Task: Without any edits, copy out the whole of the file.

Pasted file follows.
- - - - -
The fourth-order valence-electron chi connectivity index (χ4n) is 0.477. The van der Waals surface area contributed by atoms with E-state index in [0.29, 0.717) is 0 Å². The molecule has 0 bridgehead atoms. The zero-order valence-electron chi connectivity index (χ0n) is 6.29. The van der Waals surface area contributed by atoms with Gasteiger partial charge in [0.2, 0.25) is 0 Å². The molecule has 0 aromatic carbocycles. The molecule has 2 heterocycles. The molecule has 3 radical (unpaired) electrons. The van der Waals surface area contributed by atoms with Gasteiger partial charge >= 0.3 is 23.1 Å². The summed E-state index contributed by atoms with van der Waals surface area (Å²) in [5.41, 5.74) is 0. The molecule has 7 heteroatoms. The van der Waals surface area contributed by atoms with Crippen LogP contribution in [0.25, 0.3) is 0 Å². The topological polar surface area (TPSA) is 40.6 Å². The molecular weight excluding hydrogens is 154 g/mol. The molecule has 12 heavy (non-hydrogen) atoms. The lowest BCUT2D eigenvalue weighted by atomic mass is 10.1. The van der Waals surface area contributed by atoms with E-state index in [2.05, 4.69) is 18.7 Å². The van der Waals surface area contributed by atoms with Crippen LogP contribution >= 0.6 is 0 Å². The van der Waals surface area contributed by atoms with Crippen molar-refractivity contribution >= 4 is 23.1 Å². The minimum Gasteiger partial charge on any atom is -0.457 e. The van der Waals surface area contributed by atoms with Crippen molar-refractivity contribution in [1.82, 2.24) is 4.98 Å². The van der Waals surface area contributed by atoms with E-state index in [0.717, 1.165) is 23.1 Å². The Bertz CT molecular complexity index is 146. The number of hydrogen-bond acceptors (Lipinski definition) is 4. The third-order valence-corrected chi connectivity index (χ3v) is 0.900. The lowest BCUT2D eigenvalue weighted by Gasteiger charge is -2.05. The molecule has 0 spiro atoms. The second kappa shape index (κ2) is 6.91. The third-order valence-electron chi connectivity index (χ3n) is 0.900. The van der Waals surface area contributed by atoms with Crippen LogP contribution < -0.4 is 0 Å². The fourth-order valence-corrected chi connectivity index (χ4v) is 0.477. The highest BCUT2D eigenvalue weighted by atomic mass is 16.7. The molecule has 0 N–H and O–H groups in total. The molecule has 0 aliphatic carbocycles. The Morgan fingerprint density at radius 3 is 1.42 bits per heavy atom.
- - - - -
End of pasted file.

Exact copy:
The fourth-order valence-electron chi connectivity index (χ4n) is 0.477. The van der Waals surface area contributed by atoms with E-state index in [0.29, 0.717) is 0 Å². The molecule has 0 bridgehead atoms. The zero-order valence-electron chi connectivity index (χ0n) is 6.29. The van der Waals surface area contributed by atoms with Gasteiger partial charge in [0.2, 0.25) is 0 Å². The molecule has 0 aromatic carbocycles. The molecule has 2 heterocycles. The molecule has 3 radical (unpaired) electrons. The van der Waals surface area contributed by atoms with Gasteiger partial charge >= 0.3 is 23.1 Å². The summed E-state index contributed by atoms with van der Waals surface area (Å²) in [5.41, 5.74) is 0. The molecule has 7 heteroatoms. The van der Waals surface area contributed by atoms with Crippen LogP contribution in [0.25, 0.3) is 0 Å². The topological polar surface area (TPSA) is 40.6 Å². The molecular weight excluding hydrogens is 154 g/mol. The molecule has 12 heavy (non-hydrogen) atoms. The lowest BCUT2D eigenvalue weighted by atomic mass is 10.1. The van der Waals surface area contributed by atoms with E-state index in [2.05, 4.69) is 18.7 Å². The van der Waals surface area contributed by atoms with Crippen LogP contribution >= 0.6 is 0 Å². The van der Waals surface area contributed by atoms with Crippen molar-refractivity contribution >= 4 is 23.1 Å². The minimum Gasteiger partial charge on any atom is -0.457 e. The van der Waals surface area contributed by atoms with Crippen molar-refractivity contribution in [1.82, 2.24) is 4.98 Å². The van der Waals surface area contributed by atoms with E-state index in [0.717, 1.165) is 23.1 Å². The Bertz CT molecular complexity index is 146. The number of hydrogen-bond acceptors (Lipinski definition) is 4. The third-order valence-corrected chi connectivity index (χ3v) is 0.900. The lowest BCUT2D eigenvalue weighted by Gasteiger charge is -2.05. The molecule has 0 spiro atoms. The second kappa shape index (κ2) is 6.91. The third-order valence-electron chi connectivity index (χ3n) is 0.900. The van der Waals surface area contributed by atoms with Crippen LogP contribution < -0.4 is 0 Å². The fourth-order valence-corrected chi connectivity index (χ4v) is 0.477. The highest BCUT2D eigenvalue weighted by atomic mass is 16.7. The molecule has 0 N–H and O–H groups in total. The molecule has 0 aliphatic carbocycles. The Morgan fingerprint density at radius 3 is 1.42 bits per heavy atom.